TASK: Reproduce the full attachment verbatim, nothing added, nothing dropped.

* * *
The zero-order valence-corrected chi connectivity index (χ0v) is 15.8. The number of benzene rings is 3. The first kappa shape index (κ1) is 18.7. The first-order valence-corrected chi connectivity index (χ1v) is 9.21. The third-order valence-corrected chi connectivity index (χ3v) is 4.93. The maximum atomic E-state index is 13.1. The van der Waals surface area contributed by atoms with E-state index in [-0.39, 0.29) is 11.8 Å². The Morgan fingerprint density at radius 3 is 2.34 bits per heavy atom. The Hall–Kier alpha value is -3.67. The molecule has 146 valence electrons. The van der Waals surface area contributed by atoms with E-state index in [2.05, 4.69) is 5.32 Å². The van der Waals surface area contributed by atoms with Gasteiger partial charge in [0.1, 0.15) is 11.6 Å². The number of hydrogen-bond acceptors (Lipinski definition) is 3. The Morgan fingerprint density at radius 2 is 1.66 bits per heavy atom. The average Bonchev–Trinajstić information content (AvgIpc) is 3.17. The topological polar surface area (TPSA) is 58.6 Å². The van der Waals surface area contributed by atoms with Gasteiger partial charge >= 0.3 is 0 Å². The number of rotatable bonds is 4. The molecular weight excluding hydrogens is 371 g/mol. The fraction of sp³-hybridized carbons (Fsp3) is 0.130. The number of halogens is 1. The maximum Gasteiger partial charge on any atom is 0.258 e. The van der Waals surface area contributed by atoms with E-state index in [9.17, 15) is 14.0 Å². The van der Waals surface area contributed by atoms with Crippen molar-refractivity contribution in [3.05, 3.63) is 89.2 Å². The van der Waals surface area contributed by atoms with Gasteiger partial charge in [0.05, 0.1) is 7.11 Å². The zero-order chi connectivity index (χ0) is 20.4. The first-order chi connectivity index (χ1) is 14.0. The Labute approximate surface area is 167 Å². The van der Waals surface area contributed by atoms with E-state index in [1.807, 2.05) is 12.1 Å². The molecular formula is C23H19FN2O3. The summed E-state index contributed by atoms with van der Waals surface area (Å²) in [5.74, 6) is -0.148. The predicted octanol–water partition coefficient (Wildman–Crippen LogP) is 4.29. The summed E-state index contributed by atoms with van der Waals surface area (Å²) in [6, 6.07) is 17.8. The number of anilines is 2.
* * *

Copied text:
The zero-order valence-corrected chi connectivity index (χ0v) is 15.8. The number of benzene rings is 3. The first kappa shape index (κ1) is 18.7. The first-order valence-corrected chi connectivity index (χ1v) is 9.21. The third-order valence-corrected chi connectivity index (χ3v) is 4.93. The maximum atomic E-state index is 13.1. The van der Waals surface area contributed by atoms with E-state index in [-0.39, 0.29) is 11.8 Å². The Morgan fingerprint density at radius 3 is 2.34 bits per heavy atom. The Hall–Kier alpha value is -3.67. The molecule has 146 valence electrons. The van der Waals surface area contributed by atoms with E-state index in [2.05, 4.69) is 5.32 Å². The van der Waals surface area contributed by atoms with Gasteiger partial charge in [0.1, 0.15) is 11.6 Å². The number of hydrogen-bond acceptors (Lipinski definition) is 3. The Morgan fingerprint density at radius 2 is 1.66 bits per heavy atom. The average Bonchev–Trinajstić information content (AvgIpc) is 3.17. The topological polar surface area (TPSA) is 58.6 Å². The van der Waals surface area contributed by atoms with Gasteiger partial charge >= 0.3 is 0 Å². The number of rotatable bonds is 4. The molecular weight excluding hydrogens is 371 g/mol. The fraction of sp³-hybridized carbons (Fsp3) is 0.130. The number of halogens is 1. The maximum Gasteiger partial charge on any atom is 0.258 e. The van der Waals surface area contributed by atoms with E-state index in [9.17, 15) is 14.0 Å². The van der Waals surface area contributed by atoms with Crippen molar-refractivity contribution in [3.05, 3.63) is 89.2 Å². The van der Waals surface area contributed by atoms with Gasteiger partial charge in [0.05, 0.1) is 7.11 Å². The zero-order chi connectivity index (χ0) is 20.4. The first-order chi connectivity index (χ1) is 14.0. The Labute approximate surface area is 167 Å². The van der Waals surface area contributed by atoms with E-state index in [1.807, 2.05) is 12.1 Å². The molecular formula is C23H19FN2O3. The summed E-state index contributed by atoms with van der Waals surface area (Å²) in [5.74, 6) is -0.148. The predicted octanol–water partition coefficient (Wildman–Crippen LogP) is 4.29. The summed E-state index contributed by atoms with van der Waals surface area (Å²) in [6, 6.07) is 17.8. The number of anilines is 2.